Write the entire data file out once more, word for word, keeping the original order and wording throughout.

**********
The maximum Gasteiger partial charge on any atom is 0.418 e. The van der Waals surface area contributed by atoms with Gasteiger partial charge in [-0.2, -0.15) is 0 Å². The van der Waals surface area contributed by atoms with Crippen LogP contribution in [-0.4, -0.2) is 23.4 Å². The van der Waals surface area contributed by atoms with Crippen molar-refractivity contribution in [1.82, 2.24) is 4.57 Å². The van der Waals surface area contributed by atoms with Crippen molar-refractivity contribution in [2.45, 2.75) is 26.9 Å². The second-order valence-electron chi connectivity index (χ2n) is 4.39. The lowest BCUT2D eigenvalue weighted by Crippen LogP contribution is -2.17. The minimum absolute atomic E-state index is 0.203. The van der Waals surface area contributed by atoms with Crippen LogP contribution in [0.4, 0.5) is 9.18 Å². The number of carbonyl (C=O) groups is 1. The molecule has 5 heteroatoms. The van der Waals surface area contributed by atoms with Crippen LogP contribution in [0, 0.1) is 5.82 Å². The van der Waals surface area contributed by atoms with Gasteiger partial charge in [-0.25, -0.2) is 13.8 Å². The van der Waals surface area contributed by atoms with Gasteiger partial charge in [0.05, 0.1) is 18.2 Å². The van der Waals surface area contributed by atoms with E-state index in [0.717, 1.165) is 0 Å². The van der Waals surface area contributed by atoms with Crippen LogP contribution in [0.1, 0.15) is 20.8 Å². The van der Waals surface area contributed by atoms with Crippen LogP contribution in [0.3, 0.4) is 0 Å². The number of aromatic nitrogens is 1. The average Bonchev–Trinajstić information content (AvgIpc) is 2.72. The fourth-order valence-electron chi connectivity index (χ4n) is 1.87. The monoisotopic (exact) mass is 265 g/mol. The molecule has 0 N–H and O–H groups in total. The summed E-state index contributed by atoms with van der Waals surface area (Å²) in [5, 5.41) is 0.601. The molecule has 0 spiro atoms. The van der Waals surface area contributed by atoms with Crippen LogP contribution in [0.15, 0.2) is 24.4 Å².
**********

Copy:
The maximum Gasteiger partial charge on any atom is 0.418 e. The van der Waals surface area contributed by atoms with Gasteiger partial charge in [-0.2, -0.15) is 0 Å². The van der Waals surface area contributed by atoms with Crippen LogP contribution in [-0.4, -0.2) is 23.4 Å². The van der Waals surface area contributed by atoms with Crippen molar-refractivity contribution in [1.82, 2.24) is 4.57 Å². The van der Waals surface area contributed by atoms with Crippen molar-refractivity contribution in [2.45, 2.75) is 26.9 Å². The second-order valence-electron chi connectivity index (χ2n) is 4.39. The lowest BCUT2D eigenvalue weighted by Crippen LogP contribution is -2.17. The minimum absolute atomic E-state index is 0.203. The van der Waals surface area contributed by atoms with Crippen LogP contribution in [0.4, 0.5) is 9.18 Å². The number of carbonyl (C=O) groups is 1. The molecule has 5 heteroatoms. The van der Waals surface area contributed by atoms with Crippen LogP contribution in [0, 0.1) is 5.82 Å². The van der Waals surface area contributed by atoms with Gasteiger partial charge in [-0.25, -0.2) is 13.8 Å². The van der Waals surface area contributed by atoms with Gasteiger partial charge in [0.05, 0.1) is 18.2 Å². The van der Waals surface area contributed by atoms with E-state index in [0.717, 1.165) is 0 Å². The van der Waals surface area contributed by atoms with Crippen LogP contribution in [0.1, 0.15) is 20.8 Å². The van der Waals surface area contributed by atoms with Crippen LogP contribution in [0.3, 0.4) is 0 Å². The number of aromatic nitrogens is 1. The average Bonchev–Trinajstić information content (AvgIpc) is 2.72. The fourth-order valence-electron chi connectivity index (χ4n) is 1.87. The monoisotopic (exact) mass is 265 g/mol. The molecule has 0 N–H and O–H groups in total. The summed E-state index contributed by atoms with van der Waals surface area (Å²) in [5, 5.41) is 0.601. The molecule has 0 spiro atoms. The van der Waals surface area contributed by atoms with Crippen LogP contribution in [0.15, 0.2) is 24.4 Å².